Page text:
Women and Power at the Alta Club

January 11, 2018

Gender inequality is today's hot topic—we hope it's tomorrow's topic too. In this era of #metoo and #timesup, it's interesting to look back on some barrier-bashing in our own Salt Lake City. It wasn't until a century after the Alta Club's founding that women  were allowed to become members.  Salt Lake Speaks features a conversation with the first woman member, Genevieve Atwood,  about the legacy of the Alta Club, how it feels to have been the first woman admitted and whether that mattered.

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UMFA Exhibits a Disturbing View of Western American History.

January 10, 2018

As part of it's exhibit Go West! Art of the American Frontier from the Buffalo Bill Center of the West, queer artist and member of the Catawba Tribe DeLesslin George-Warren will lead Indigenous Corps of Discovery tours. The tours will examine more than eighty original artworks by Euro-American and Plains Indian artists as Delessliin strips away the age-old myths and explains that westward expansion was a catastrophe for native Americans and their culture that usually led to genocide. Roo, as DeLesslin is known, joined Managing Editor Glen Warchol on Salt Lake Speaks.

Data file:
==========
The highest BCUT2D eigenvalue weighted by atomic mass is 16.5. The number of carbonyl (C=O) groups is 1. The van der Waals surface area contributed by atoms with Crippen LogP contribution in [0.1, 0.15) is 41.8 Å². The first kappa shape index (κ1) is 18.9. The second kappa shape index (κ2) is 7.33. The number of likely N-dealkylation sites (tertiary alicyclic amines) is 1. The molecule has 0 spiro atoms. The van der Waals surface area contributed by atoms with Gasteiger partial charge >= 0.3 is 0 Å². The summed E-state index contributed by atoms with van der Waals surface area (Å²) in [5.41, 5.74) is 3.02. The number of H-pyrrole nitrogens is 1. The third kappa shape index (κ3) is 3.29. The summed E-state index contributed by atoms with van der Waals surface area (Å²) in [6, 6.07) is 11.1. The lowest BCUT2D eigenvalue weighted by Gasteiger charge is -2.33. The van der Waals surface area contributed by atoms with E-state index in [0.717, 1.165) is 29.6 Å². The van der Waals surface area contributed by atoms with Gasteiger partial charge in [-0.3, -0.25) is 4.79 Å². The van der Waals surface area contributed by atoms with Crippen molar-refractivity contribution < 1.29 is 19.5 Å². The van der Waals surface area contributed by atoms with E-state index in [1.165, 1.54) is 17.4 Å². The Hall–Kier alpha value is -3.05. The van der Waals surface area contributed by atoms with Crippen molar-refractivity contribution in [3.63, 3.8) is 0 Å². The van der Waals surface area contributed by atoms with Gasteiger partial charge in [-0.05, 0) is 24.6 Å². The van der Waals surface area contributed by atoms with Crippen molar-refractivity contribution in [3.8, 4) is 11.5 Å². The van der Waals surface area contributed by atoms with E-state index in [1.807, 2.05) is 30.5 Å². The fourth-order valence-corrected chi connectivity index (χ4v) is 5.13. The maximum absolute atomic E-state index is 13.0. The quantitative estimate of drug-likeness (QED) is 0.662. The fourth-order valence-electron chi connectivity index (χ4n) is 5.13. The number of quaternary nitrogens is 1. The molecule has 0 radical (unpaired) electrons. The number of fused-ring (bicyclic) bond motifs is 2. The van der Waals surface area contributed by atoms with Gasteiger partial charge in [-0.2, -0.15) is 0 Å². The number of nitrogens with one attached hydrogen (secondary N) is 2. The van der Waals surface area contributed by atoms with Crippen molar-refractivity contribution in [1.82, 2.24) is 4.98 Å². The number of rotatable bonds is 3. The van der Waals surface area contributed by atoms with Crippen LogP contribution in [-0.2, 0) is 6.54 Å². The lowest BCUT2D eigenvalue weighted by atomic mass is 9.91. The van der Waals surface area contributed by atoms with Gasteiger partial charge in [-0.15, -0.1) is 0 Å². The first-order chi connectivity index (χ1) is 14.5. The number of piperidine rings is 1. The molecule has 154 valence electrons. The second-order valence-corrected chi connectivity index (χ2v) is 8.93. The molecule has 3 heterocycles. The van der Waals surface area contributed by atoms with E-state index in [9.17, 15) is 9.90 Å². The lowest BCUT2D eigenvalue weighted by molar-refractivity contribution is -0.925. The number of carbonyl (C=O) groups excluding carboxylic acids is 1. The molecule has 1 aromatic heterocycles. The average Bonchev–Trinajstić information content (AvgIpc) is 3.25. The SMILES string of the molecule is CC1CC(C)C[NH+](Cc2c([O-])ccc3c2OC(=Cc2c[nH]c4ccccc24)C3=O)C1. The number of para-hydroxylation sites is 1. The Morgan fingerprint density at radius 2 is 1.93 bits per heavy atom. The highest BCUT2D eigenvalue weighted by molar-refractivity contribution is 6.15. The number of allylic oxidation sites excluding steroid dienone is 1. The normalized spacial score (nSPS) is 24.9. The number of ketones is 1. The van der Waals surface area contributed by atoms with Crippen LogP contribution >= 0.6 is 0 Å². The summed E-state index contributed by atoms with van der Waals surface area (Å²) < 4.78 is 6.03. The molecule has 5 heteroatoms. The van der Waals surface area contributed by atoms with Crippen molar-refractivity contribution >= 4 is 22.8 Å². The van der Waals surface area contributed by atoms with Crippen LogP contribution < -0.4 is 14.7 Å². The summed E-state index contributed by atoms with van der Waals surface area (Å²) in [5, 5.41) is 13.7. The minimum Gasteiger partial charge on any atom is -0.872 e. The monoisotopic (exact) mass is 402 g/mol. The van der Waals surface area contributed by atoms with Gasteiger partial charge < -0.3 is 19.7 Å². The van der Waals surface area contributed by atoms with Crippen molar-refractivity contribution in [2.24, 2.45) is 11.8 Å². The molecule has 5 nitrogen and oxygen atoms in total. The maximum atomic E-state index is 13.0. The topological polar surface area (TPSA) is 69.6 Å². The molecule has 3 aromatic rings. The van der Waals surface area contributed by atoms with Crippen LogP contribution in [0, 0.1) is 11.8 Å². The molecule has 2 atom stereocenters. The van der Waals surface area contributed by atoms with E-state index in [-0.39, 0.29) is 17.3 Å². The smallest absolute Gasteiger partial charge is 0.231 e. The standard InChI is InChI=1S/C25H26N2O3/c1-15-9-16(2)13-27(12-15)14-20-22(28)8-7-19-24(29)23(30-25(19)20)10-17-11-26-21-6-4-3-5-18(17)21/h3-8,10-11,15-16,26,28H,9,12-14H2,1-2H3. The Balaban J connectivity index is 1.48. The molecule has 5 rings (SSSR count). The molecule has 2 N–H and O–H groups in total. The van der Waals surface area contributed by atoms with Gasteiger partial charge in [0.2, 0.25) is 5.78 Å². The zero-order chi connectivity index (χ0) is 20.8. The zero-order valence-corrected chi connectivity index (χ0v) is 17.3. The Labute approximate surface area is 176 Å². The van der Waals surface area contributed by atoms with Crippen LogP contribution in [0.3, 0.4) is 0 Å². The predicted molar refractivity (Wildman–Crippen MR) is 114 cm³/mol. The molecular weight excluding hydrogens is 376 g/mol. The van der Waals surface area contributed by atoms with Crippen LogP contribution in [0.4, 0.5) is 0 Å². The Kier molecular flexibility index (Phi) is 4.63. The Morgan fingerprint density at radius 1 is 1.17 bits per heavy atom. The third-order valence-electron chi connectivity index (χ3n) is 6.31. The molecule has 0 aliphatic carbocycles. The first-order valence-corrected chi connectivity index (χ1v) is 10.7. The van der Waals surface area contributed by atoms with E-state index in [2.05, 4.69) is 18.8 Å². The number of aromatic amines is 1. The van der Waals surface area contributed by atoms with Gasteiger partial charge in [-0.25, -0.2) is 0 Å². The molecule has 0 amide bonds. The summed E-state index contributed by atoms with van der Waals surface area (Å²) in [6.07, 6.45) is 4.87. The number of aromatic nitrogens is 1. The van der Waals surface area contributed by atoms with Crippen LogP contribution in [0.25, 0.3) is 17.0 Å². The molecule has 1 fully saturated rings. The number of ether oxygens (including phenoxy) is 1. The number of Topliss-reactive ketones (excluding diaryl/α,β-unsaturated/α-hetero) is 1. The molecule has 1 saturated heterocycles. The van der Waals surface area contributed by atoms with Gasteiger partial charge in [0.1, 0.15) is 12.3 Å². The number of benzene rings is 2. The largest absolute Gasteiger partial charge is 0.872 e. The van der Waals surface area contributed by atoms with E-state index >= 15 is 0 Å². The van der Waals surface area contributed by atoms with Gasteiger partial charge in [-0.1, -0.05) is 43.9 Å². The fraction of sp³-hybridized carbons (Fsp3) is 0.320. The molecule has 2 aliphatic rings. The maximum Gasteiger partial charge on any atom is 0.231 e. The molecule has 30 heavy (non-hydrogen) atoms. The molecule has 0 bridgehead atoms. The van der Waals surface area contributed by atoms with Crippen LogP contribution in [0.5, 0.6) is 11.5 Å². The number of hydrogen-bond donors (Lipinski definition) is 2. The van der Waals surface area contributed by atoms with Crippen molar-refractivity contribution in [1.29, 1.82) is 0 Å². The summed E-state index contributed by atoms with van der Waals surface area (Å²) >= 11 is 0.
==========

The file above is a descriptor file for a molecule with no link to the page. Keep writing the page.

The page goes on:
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A Sexual Cultural Upheaval

January 2, 2018

Documentary director Diana Whitten talks to Managing Editor Glen Warchol about sexual abuse in film and society.